Every day we wake up, go to work and go to sleep breathing. It’s a completely unconscious action mastered by the human body. It’s the same as blinking. Put your mind to it and you can regulate eyelid movement, but eyelids will continue to blink regardless because the eye needs to be refreshed.
By comparison, the lungs need oxygen to fuel the entire body. Unless you are engaging in aerobic exercise, yoga or some other form of controlled breathing, your lungs are probably at rest mostly using the natural elasticity of the lung tissue to respire.
In order to breathe deeply, like when exercising, you need to engage the diaphragm. This muscle is like a trampoline under your lungs. Diaphragmatic breathing opens the rib cage to allow lungs to expand and also helps push out carbon dioxide with every exhale.
Diaphragmatic Breathing Exercise
To start practicing, put a hand on your belly and a hand on your rib cage. As you breathe in, your belly should rise with your ribs. Exhaling delivers the opposite effect to the belly and ribs. Try to count to ten with each breath in and out.
This type of breathing is incorporated into meditation. Focusing on the steady flow of air brings peace to the mind. Pranayama, practiced by some yoga enthusiasts, is loosely translated into drawing life force or vitality in. This form of meditation uses controlled, meditative breathing to strengthen the mind.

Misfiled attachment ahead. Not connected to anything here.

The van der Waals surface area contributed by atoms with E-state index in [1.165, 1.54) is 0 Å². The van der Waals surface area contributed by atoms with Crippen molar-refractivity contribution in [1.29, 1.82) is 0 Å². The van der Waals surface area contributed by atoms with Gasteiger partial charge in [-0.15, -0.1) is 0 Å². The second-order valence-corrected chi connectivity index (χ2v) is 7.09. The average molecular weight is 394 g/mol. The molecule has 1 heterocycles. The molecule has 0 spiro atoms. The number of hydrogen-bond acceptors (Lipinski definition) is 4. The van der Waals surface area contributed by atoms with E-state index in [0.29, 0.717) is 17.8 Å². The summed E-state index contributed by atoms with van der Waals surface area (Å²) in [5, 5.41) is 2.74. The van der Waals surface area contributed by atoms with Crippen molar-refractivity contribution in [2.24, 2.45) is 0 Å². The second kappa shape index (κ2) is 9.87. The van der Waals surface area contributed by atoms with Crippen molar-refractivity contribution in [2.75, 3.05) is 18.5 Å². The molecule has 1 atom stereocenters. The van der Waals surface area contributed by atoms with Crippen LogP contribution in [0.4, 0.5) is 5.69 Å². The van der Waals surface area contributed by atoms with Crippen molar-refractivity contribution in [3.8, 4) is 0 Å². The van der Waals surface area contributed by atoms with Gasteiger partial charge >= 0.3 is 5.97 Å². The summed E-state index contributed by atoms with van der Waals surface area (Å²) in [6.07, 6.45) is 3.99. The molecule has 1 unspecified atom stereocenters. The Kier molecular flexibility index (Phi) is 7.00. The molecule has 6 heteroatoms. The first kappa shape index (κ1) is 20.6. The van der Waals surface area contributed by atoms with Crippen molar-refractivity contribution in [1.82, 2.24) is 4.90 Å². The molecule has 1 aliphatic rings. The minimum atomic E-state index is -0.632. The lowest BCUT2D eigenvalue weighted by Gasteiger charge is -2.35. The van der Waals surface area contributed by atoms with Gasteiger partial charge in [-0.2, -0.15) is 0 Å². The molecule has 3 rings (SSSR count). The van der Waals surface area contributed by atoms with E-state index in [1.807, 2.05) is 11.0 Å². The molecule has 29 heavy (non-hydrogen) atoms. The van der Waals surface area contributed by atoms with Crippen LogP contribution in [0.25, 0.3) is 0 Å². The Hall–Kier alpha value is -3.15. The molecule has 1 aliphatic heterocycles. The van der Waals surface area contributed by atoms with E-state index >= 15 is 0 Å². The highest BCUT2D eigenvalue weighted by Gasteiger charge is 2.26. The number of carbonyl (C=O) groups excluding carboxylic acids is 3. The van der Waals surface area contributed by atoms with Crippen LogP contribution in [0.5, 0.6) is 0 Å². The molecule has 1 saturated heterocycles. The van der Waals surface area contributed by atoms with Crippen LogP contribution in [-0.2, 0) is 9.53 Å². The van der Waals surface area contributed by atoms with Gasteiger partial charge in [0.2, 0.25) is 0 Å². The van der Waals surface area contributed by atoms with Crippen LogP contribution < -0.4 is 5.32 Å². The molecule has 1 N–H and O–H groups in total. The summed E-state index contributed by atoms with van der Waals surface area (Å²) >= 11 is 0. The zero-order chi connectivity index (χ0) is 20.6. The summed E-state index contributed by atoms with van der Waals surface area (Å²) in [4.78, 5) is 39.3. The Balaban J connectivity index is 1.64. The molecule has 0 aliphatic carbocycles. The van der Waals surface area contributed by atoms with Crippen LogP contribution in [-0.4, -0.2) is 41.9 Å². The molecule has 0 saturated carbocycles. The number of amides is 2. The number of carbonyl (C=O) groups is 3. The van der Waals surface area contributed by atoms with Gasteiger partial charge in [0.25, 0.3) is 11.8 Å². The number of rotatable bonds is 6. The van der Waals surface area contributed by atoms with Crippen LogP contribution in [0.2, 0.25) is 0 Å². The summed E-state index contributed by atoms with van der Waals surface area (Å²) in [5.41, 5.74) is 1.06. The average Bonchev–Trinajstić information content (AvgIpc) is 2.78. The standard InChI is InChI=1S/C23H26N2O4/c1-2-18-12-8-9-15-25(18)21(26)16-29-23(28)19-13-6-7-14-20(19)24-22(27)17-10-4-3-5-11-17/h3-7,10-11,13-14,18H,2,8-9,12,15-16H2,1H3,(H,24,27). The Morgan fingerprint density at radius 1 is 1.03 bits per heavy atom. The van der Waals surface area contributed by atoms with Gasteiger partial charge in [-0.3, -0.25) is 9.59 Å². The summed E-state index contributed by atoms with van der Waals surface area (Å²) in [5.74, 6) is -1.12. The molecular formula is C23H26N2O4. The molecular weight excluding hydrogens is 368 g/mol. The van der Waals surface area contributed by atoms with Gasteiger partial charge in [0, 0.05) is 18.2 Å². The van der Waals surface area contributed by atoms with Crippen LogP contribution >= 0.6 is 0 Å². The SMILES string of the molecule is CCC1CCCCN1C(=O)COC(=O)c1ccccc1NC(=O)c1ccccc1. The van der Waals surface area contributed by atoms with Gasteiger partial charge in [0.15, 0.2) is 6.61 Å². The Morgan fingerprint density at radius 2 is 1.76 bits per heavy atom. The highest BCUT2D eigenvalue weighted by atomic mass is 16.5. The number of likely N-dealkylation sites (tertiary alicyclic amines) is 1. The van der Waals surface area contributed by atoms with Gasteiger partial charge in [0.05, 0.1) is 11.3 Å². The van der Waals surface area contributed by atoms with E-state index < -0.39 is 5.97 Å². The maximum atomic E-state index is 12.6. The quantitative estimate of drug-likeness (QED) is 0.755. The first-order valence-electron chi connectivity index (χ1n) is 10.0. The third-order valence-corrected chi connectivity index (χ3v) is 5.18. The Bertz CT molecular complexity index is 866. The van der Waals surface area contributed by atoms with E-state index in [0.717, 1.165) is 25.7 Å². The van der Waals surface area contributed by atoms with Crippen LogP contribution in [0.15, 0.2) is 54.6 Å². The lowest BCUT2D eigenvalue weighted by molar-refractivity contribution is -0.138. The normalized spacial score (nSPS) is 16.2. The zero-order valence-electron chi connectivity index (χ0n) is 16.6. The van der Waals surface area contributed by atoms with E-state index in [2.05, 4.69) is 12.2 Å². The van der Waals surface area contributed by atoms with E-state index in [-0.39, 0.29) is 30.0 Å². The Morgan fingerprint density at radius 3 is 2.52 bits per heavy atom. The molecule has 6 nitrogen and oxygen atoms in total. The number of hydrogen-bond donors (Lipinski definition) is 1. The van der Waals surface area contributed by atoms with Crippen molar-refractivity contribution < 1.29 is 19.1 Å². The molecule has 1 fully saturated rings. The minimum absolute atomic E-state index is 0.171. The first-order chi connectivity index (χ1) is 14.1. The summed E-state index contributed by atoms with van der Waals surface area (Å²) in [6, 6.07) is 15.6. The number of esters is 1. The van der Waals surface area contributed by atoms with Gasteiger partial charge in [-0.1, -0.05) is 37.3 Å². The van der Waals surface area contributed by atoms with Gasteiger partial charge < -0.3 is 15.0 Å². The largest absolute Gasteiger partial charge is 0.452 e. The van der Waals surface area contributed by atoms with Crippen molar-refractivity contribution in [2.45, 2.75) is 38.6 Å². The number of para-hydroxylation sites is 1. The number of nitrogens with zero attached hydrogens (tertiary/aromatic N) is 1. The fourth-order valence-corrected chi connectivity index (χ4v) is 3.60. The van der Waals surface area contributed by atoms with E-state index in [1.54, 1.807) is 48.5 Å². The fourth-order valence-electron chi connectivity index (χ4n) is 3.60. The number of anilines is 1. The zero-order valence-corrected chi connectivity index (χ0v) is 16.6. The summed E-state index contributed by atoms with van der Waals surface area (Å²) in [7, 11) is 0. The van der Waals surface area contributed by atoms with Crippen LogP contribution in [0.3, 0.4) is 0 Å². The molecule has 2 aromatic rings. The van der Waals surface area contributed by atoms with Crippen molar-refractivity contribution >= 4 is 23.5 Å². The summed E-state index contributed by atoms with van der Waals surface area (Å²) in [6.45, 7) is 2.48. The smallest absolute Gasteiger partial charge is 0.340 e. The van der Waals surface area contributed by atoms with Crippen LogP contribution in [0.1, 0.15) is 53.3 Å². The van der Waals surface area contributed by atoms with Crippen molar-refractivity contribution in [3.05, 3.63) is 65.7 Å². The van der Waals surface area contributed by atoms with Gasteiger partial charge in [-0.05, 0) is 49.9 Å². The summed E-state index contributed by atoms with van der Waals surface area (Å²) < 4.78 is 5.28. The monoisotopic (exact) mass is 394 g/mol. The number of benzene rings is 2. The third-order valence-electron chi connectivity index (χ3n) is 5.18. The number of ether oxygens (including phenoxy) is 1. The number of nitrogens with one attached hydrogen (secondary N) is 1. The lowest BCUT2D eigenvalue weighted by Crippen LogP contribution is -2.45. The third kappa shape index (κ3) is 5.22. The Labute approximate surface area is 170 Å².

There are a number of variations on controlled breathing in meditation. Tai Chi practitioners have their own form of controlled breathing techniques synced to their movements. Runners and swimmers that reach a “zone” or a runner’s high have their own breathing techniques to reach their place of zen.
The Benefits of Deep Meditative Breathing
In any case, the benefits of deep, meditative breathing have been medically documented. People with high stress or anxiety decrease stress and blood pressure by daily breathing practices. There is a movement to treat Post Traumatic Stress Disorder with yoga and meditative breathing. Asthmatics can control mild attacks by using deep breathing exercises to relax their stress response and increase their lung capacity. Studies show weight loss benefits because muscles are better oxygenated and the metabolism is increased.
For people who don’t deal with anxiety, asthma or high stress, deep breathing is still a profoundly rewarding practice. Long-time practitioners claim that meditative breathing can help extend your life. If nothing else, people have reported better mood and brain function thanks to their higher blood oxygen levels. It’s also great for inspiring singers looking to strengthen their diaphragm and increase lung capacity.
To enjoy the benefits of meditative breathing, devote as little as ten minutes a day to practicing your technique. There doesn’t appear to be a dangerous consequence for deep breathing, but do discuss it with your doctor especially if you are pregnant or have a serious heart condition. Otherwise, enjoy meditative breathing. Hopefully, it becomes a life-long practice.
Inspire your friends and share this article about deep meditative breathing.
Written on behalf of Robert Koenig, accident attorney.